ChoralTech: Storing and Sharing
Date: November 8, 2013
Are you still handing out practice CD's? Are you not handing out anything at all? The ease of sharing audio with our singers has blown up the idea of the practice tape, and offers myriad ways to customize a practice resource depending on what you want to accomplish. Chris Russell wrote a post this week called "Using Soundcloud Out of Necessity" at Technology in Music Education (a must-follow for teachers). His post comes from the desire to allow students to record their own singing to use as an assessment, and he talks about the limitations of an iPad in that regard. What if you just need a way to share files with your singers? Let's look at some options available.
First, the debate about sharing recorded practice materials is extensive both from a conducting/pedagogy perspective and a legal/copyright one. I am not a legal scholar, and I am skipping this debate lest it dominate the larger idea here: distributing audio (whatever practice resources you'd like) to your musicians. In an educational setting, fair use includes distributing material to students who are considered enrolled in a course or institution-- the intent being that if you could share it with x people within a class setting, you can share it with that same population x through an online portal. In general, whether in education or not, it's now accepted that you best have any copyrighted material behind a password/login option whereby you can ensure that the scope is limited to your population, rather than the whole world. Again, please consider whatever limitations and implications of sharing copyrighted material online.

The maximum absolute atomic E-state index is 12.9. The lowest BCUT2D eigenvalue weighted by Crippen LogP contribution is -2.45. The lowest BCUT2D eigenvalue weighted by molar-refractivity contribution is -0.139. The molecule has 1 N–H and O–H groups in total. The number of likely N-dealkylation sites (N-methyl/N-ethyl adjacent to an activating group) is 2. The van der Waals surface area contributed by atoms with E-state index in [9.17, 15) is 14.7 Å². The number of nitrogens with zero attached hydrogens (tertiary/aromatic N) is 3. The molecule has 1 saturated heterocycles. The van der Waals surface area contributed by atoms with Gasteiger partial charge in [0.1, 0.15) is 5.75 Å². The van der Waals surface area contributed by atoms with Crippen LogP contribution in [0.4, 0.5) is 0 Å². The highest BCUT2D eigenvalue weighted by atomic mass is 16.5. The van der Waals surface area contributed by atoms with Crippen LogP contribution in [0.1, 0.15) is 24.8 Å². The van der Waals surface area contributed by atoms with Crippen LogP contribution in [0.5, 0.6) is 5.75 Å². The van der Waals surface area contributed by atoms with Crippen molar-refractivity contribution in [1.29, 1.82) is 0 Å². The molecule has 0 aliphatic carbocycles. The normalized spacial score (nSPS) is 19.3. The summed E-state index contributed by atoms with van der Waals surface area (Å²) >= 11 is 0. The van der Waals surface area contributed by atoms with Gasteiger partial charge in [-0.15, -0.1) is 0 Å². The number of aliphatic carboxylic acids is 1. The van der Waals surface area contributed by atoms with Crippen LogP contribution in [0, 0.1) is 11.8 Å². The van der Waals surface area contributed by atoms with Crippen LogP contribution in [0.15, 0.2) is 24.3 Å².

Not copyrighted? Go nuts.
The first iteration of distributing practice files online was posting to a webpage. This is certainly an option, and there are easy ways to create blogs and websites for your organization. Unless you're going to add some additional components, though, it's hard to restrict webpages and blogs to only members of an organization unless you create accounts for each person directly. There are cleaner ways to address this.
Cloud Storage (Google Drive, Dropbox, SkyDrive Pro, etc.)
Creating a folder in Google Drive or any cloud storage option is easy, and folders can be directly shared with individuals. This is closer to our intent-- to share our files with a defined group of individuals. These programs all have ways to access files on a mobile device, meaning that our singers can load the files directly on their phones or tablets. They all require individual accounts, though, which again introduces a layer of complexity to our equation. An advantage of Google Drive is that Google Accounts are so ubiquitous (and apply to so many products) that many people already have them. If your singers use GMail, Google Calendar, or any other Google products, the same account will apply to the Google Drive.
We've talked about SoundCloud in the past as a way to reflect upon and analyze a rehearsal, but Chris' post describes it as a way to share audio with his group. SoundCloud offers a variety of options for communicating around music files, and is a great way to extend the rehearsal process. SoundCloud uses a content identification system (similar to YouTube) which scans files and attempts to identify if the audio matches anything requested for takedown by a copyright holder. If you are attempting to share an original recording of a pop song, for example, you may run afoul of the upload system. In addition, it's yet to be seen how far-reaching these software ID systems will be as they develop. Arrangements of songs, for example, usually don't get caught in the filters (especially if they're general MIDI/keyboard sounds), but melodic analysis software may in the future be able to identify melody fragments more effectively, identifying arrangements as well as full songs.
What About You?
How do you share your files with your singers? Do you have advice about how to set this up with the members of your groups to share? Post below!